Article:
Baltic Approaches to Handling Plastic Pollution under a Circular Economy Context
BALTIPLAST

Interactive lectures with children in Hamburg

07 March 2024
Plastic is a practical all-rounder, a helper that has become an indispensable part of our everyday lives. But isn't it frightening to think that plastic - once thrown away - will outlive us all?
Technical details

The global production of plastics exceeded 400 million tonnes in 2022. It is estimated that approximately half of the produced plastics are designed for single-use purposes. With Europe being the 4th biggest plastic producer globally, accounting for a total of 58.7 million tonnes of plastics in 2022, out of which more than 80% was produced from fossil resources, the need for prevention and reduction measures for the use of plastics becomes clear.

Plastic is a practical all-rounder, a helper that has become an indispensable part of our everyday lives. But isn’t it frightening to think that plastic – once thrown away – will outlive us all?

Why this is so dangerous was explained to children and their parents last Friday, 23rd of February, at the Altonaer Bücherhallen in Hamburg a play with Flupsi the fish and in an interactive lecture, organized by our partners Baltic Environmental Forum Germany.

More than 20 adults and over 20 children watched with interest as Flupsi and his friends freed the sea from plastic, in the lecture that followed, we all talked together about what we can do to avoid plastic in our everyday lives.

We had a lot of fun and look forward to the next time!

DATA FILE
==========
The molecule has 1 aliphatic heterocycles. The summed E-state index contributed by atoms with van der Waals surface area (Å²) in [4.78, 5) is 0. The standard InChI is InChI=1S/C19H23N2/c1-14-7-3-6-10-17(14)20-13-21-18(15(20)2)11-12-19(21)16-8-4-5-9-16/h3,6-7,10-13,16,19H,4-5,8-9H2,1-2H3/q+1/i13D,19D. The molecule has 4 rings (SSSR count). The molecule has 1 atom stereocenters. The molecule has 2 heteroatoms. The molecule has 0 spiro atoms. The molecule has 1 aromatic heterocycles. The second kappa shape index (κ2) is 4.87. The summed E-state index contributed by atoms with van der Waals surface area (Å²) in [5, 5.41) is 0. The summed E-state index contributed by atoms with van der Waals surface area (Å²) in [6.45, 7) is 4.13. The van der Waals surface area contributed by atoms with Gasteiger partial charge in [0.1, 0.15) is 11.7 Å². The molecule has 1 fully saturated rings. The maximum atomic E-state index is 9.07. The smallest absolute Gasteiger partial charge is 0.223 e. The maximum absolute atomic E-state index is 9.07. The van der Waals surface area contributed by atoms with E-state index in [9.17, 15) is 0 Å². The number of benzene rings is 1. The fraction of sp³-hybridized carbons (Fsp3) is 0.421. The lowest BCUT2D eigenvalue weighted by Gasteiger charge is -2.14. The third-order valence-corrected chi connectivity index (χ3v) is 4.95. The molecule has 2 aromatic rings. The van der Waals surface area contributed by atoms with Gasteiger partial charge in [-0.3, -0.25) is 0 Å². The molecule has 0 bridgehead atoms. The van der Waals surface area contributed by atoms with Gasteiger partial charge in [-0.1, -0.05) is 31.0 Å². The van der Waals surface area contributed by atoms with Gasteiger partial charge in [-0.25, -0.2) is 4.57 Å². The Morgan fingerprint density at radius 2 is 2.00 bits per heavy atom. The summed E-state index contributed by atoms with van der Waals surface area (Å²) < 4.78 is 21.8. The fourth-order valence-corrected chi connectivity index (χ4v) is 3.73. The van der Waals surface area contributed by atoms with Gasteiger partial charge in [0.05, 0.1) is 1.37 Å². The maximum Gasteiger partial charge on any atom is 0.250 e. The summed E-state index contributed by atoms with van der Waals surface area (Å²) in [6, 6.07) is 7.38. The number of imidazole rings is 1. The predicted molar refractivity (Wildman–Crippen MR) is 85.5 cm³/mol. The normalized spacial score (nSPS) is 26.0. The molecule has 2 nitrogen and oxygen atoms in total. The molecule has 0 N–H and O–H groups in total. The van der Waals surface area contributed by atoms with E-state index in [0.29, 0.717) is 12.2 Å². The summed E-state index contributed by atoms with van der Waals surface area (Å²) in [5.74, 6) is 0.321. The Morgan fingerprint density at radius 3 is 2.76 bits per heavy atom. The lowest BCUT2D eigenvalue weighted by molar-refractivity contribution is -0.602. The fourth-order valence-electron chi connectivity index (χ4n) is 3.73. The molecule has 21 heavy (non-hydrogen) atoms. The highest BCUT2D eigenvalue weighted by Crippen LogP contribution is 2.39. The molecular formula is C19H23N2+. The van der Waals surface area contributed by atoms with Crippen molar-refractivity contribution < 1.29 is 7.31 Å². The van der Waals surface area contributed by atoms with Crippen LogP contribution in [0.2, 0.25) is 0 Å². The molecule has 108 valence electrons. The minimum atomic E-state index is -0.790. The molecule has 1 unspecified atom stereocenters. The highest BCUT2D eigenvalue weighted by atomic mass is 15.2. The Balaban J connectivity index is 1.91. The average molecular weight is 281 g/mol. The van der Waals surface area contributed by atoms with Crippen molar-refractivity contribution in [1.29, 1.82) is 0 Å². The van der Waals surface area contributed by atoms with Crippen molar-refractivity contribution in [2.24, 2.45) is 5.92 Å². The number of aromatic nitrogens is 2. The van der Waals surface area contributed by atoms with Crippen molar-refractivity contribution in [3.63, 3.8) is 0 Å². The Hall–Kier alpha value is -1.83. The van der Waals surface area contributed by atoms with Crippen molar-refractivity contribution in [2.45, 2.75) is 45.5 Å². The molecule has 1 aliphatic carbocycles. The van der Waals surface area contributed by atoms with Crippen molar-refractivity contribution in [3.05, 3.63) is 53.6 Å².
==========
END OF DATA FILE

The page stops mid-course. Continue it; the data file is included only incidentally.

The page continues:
Under the motto, small changes matter we empower our participants to make big steps toward a plastic-free future by adopting small changes. An estimated 1 million plastic bottles are bought around the world every minute. Commit to using your own glass or reusable bottle. Another useful but simple practice to avoid plastic waste is by asking for takeaway drinks in your own cup. Billions and billions of single-use cups (plastic or paper with plastic layers) are used and disposed of annually. Make your contribution to reverse this situation. It is also important to refuse lids and straws because these are unlikely to get recycled and in fact are likely to outlive you by a couple of 100 years.

Even kids can contribute to this behaviour change. Instead of gifting a plastic toy, gift an experience by taking them to outdoor activities. You can avoid plastic-packaged snacks by baking goods with your children for their lunch boxes. Another sustainable practice, in which you can easily include the little ones, is to organize toy swaps for children at school or kindergarten.